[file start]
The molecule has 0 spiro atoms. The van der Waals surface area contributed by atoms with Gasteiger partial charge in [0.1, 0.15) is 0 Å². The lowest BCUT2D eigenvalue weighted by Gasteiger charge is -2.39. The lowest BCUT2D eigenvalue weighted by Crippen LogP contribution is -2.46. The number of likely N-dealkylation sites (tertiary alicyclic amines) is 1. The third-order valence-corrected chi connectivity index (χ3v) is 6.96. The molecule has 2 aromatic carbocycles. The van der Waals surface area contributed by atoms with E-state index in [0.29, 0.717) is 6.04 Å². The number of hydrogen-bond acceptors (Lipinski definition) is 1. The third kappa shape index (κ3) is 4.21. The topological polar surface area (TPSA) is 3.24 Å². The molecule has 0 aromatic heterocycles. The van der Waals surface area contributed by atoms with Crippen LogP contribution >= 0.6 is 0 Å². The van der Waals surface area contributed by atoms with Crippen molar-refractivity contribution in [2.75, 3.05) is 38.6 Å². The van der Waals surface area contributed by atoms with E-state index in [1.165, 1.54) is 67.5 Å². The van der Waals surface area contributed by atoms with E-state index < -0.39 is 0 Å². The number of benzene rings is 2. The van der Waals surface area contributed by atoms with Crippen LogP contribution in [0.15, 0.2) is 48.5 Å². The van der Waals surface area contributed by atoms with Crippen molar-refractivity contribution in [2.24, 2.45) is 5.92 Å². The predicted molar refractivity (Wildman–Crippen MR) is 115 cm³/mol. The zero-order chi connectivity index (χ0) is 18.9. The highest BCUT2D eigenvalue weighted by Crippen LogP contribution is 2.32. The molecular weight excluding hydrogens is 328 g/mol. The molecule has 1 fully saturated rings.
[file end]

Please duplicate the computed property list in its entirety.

The molecule has 0 spiro atoms. The van der Waals surface area contributed by atoms with Gasteiger partial charge in [0.1, 0.15) is 0 Å². The lowest BCUT2D eigenvalue weighted by Gasteiger charge is -2.39. The lowest BCUT2D eigenvalue weighted by Crippen LogP contribution is -2.46. The number of likely N-dealkylation sites (tertiary alicyclic amines) is 1. The third-order valence-corrected chi connectivity index (χ3v) is 6.96. The molecule has 2 aromatic carbocycles. The van der Waals surface area contributed by atoms with E-state index in [0.29, 0.717) is 6.04 Å². The number of hydrogen-bond acceptors (Lipinski definition) is 1. The third kappa shape index (κ3) is 4.21. The topological polar surface area (TPSA) is 3.24 Å². The molecule has 0 aromatic heterocycles. The van der Waals surface area contributed by atoms with Crippen LogP contribution >= 0.6 is 0 Å². The van der Waals surface area contributed by atoms with Crippen molar-refractivity contribution in [2.75, 3.05) is 38.6 Å². The van der Waals surface area contributed by atoms with E-state index in [1.165, 1.54) is 67.5 Å². The van der Waals surface area contributed by atoms with E-state index < -0.39 is 0 Å². The number of benzene rings is 2. The van der Waals surface area contributed by atoms with Crippen LogP contribution in [0.15, 0.2) is 48.5 Å². The van der Waals surface area contributed by atoms with Crippen molar-refractivity contribution in [2.24, 2.45) is 5.92 Å². The predicted molar refractivity (Wildman–Crippen MR) is 115 cm³/mol. The zero-order chi connectivity index (χ0) is 18.9. The highest BCUT2D eigenvalue weighted by Crippen LogP contribution is 2.32. The molecular weight excluding hydrogens is 328 g/mol. The molecule has 1 fully saturated rings.